Home Business News Mike Ashley asks HMV landlords for six month rent holiday in rescue deal

Mike Ashley asks HMV landlords for six month rent holiday in rescue deal

by Sarah Dunsby
25th Jan 19 4:02 pm

Retail tycoon, Mike Ashley has written to major landlords within the UK’s commercial property market, asking for a six-month rent holiday, should he buy the failed HMV chain, according to reports out Friday.

Joanne Fearnley, commercial property partner at Gordons law firm said to LodnonLovesBusiness, “It is actually common for retailers to request a rent-free period or other concessions as part of a deal to buy a business or a portfolio of stores. Timing is crucial to make landlords fear you won’t do the deal otherwise the length of time requested varies and six months doesn’t seem excessive or unrealistic. He could possibly have asked for more.

“What is interesting here is that it is generally in the retailer’s interest to keep the process behind closed doors. The fact that Mike Ashley has gone public with his rent-free request is perhaps part of a negotiating and marketing ploy to pile pressure onto landlords to accept his terms.

“If Mike Ashley’s bid continues, he could expect the rent-free period to be accepted by many landlords in the current climate of insolvency and retraction which leaves them facing store closures or permanent rent reductions.”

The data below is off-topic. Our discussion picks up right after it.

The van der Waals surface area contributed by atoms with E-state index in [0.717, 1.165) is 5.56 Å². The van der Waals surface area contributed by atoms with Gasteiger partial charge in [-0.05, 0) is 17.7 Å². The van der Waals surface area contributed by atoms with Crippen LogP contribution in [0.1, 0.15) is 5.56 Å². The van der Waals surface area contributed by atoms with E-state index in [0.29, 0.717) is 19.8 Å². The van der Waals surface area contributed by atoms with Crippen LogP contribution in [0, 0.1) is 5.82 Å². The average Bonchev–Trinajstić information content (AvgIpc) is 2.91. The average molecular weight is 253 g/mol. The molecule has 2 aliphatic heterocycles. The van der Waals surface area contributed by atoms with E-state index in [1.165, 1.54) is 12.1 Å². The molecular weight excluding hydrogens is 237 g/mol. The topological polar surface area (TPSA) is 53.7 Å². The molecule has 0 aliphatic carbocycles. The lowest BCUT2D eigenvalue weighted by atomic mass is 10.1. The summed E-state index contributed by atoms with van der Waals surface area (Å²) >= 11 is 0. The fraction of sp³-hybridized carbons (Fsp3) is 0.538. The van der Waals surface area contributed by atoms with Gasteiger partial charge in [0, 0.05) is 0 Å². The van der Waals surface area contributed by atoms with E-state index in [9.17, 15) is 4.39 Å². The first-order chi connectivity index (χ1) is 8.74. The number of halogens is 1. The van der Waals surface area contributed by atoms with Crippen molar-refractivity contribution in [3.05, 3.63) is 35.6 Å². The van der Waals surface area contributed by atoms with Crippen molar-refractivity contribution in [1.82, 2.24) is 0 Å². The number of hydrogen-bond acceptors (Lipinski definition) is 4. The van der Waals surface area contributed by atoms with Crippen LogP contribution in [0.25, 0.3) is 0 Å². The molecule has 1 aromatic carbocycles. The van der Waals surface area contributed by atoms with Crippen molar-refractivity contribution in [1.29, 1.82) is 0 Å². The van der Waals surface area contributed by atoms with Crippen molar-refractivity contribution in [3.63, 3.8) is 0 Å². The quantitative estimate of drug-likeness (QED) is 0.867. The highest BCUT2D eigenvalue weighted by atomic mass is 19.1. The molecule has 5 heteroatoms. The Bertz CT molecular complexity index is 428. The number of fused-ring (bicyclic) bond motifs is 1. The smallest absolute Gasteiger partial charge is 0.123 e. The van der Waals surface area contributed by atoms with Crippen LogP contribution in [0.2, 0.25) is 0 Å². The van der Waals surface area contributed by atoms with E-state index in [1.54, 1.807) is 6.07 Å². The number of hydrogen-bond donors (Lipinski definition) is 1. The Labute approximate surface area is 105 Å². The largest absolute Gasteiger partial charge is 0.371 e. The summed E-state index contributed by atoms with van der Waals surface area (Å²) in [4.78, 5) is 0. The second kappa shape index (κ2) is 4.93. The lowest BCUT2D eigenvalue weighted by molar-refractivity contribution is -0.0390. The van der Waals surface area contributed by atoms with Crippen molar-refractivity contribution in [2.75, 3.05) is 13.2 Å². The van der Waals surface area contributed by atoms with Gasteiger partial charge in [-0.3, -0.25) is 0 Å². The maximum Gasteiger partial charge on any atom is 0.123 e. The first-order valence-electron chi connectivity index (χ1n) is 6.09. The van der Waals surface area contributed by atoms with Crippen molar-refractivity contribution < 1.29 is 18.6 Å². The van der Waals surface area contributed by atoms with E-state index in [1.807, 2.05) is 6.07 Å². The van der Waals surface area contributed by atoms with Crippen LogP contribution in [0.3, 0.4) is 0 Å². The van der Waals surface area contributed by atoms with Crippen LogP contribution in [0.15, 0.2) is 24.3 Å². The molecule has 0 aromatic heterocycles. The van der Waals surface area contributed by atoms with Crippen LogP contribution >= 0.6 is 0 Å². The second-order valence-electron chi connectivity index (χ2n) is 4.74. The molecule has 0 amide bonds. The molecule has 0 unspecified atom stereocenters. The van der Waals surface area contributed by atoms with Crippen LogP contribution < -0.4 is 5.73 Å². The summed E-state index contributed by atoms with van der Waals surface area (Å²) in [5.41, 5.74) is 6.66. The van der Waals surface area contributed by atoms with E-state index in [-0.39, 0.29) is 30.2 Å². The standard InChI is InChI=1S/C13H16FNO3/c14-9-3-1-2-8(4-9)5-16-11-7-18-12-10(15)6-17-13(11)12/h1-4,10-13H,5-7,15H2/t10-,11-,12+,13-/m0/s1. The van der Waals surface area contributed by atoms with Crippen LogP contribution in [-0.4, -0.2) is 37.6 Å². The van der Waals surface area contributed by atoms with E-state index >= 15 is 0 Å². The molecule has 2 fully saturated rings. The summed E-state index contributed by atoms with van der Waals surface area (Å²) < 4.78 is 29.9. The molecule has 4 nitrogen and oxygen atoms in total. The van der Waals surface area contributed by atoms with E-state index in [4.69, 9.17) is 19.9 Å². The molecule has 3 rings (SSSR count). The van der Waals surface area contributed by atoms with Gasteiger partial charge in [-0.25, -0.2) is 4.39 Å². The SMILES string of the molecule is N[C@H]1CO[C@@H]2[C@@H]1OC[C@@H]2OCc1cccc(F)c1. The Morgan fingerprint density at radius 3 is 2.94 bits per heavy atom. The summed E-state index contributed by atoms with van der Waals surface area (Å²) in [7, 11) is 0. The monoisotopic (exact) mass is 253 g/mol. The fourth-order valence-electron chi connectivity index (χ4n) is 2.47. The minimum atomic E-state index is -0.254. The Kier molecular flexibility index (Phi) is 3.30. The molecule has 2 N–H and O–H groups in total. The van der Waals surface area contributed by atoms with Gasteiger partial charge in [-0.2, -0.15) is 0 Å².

Sky News reported Friday afternoon that Ashley wants to save as many jobs and shops as he can.

Music retailer, HMV who employs 2,200 staff and has 125 stores went in to administration in December for the second time in six-years.

KPMG was confirmed as the administrators by a high court judge following a hearing on 28 December 2018.

Last November Mike Ashley said that trading for the retail sector has been “the worst in living memory,” and chain stores face being smashed “to pieces.”

Ashley appeared before the parliamentary committee in December and strongly advised the government to save the high street by being tougher on online retailers.

He said to the committe in December, “The vast majority of the high street has already died.

“In the bottom of the swimming pool, dead.

He added, “The high street won’t make 2030.

“It won’t be there unless you do something really radical and grab the bull by the horns.”

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